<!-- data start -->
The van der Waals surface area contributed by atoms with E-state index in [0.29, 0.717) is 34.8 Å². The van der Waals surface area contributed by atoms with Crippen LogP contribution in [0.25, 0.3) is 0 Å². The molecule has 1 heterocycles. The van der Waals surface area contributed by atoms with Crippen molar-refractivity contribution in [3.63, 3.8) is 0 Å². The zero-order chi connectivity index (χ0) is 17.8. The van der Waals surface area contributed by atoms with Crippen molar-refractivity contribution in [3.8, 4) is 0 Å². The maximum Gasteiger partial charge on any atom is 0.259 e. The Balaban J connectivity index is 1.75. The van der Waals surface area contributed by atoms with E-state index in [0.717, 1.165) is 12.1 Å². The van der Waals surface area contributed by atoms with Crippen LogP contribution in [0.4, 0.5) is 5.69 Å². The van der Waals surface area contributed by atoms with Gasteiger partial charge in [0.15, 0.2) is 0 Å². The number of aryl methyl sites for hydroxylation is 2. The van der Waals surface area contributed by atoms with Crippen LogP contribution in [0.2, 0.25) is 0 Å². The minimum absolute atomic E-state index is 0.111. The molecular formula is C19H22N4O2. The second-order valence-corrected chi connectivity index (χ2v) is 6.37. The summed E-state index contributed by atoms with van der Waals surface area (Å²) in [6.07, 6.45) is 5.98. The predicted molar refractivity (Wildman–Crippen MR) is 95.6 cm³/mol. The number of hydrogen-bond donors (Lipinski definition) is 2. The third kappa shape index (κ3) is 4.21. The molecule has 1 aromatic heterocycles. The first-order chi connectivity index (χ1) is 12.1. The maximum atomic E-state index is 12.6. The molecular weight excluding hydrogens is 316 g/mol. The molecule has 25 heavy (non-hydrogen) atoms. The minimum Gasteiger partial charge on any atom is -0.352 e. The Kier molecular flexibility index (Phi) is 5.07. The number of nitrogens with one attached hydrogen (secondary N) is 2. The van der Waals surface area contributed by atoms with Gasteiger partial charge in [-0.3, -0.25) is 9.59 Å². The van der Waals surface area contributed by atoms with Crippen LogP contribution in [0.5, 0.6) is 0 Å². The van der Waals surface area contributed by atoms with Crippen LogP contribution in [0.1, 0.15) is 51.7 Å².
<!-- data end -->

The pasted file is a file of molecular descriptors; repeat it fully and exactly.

The van der Waals surface area contributed by atoms with E-state index in [0.29, 0.717) is 34.8 Å². The van der Waals surface area contributed by atoms with Crippen LogP contribution in [0.25, 0.3) is 0 Å². The molecule has 1 heterocycles. The van der Waals surface area contributed by atoms with Crippen molar-refractivity contribution in [3.63, 3.8) is 0 Å². The zero-order chi connectivity index (χ0) is 17.8. The van der Waals surface area contributed by atoms with Crippen molar-refractivity contribution in [3.8, 4) is 0 Å². The maximum Gasteiger partial charge on any atom is 0.259 e. The Balaban J connectivity index is 1.75. The van der Waals surface area contributed by atoms with E-state index in [0.717, 1.165) is 12.1 Å². The van der Waals surface area contributed by atoms with Crippen LogP contribution in [0.4, 0.5) is 5.69 Å². The van der Waals surface area contributed by atoms with Gasteiger partial charge in [0.15, 0.2) is 0 Å². The number of aryl methyl sites for hydroxylation is 2. The van der Waals surface area contributed by atoms with Crippen LogP contribution in [0.2, 0.25) is 0 Å². The minimum absolute atomic E-state index is 0.111. The molecular formula is C19H22N4O2. The second-order valence-corrected chi connectivity index (χ2v) is 6.37. The summed E-state index contributed by atoms with van der Waals surface area (Å²) in [6.07, 6.45) is 5.98. The predicted molar refractivity (Wildman–Crippen MR) is 95.6 cm³/mol. The number of hydrogen-bond donors (Lipinski definition) is 2. The third kappa shape index (κ3) is 4.21. The molecule has 1 aromatic heterocycles. The first-order chi connectivity index (χ1) is 12.1. The maximum atomic E-state index is 12.6. The molecular weight excluding hydrogens is 316 g/mol. The molecule has 25 heavy (non-hydrogen) atoms. The minimum Gasteiger partial charge on any atom is -0.352 e. The Kier molecular flexibility index (Phi) is 5.07. The number of nitrogens with one attached hydrogen (secondary N) is 2. The van der Waals surface area contributed by atoms with Gasteiger partial charge in [-0.3, -0.25) is 9.59 Å². The van der Waals surface area contributed by atoms with Crippen LogP contribution in [0.5, 0.6) is 0 Å². The van der Waals surface area contributed by atoms with Crippen LogP contribution in [0.1, 0.15) is 51.7 Å².